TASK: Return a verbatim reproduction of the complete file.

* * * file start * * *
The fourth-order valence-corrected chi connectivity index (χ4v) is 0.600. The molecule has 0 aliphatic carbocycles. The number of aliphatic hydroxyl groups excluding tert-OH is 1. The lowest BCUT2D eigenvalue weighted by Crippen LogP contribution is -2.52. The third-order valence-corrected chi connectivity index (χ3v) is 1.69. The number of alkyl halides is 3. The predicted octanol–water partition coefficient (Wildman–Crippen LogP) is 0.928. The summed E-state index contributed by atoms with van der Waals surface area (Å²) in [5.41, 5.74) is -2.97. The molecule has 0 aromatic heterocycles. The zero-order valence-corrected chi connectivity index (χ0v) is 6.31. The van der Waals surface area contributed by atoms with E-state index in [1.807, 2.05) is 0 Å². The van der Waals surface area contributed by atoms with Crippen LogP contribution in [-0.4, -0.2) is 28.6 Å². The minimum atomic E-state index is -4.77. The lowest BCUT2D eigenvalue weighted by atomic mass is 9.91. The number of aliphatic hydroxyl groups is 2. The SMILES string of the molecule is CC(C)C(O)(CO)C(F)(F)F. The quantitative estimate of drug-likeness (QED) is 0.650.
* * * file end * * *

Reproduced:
The fourth-order valence-corrected chi connectivity index (χ4v) is 0.600. The molecule has 0 aliphatic carbocycles. The number of aliphatic hydroxyl groups excluding tert-OH is 1. The lowest BCUT2D eigenvalue weighted by Crippen LogP contribution is -2.52. The third-order valence-corrected chi connectivity index (χ3v) is 1.69. The number of alkyl halides is 3. The predicted octanol–water partition coefficient (Wildman–Crippen LogP) is 0.928. The summed E-state index contributed by atoms with van der Waals surface area (Å²) in [5.41, 5.74) is -2.97. The molecule has 0 aromatic heterocycles. The zero-order valence-corrected chi connectivity index (χ0v) is 6.31. The van der Waals surface area contributed by atoms with E-state index in [1.807, 2.05) is 0 Å². The van der Waals surface area contributed by atoms with Crippen LogP contribution in [-0.4, -0.2) is 28.6 Å². The minimum atomic E-state index is -4.77. The lowest BCUT2D eigenvalue weighted by atomic mass is 9.91. The number of aliphatic hydroxyl groups is 2. The SMILES string of the molecule is CC(C)C(O)(CO)C(F)(F)F. The quantitative estimate of drug-likeness (QED) is 0.650.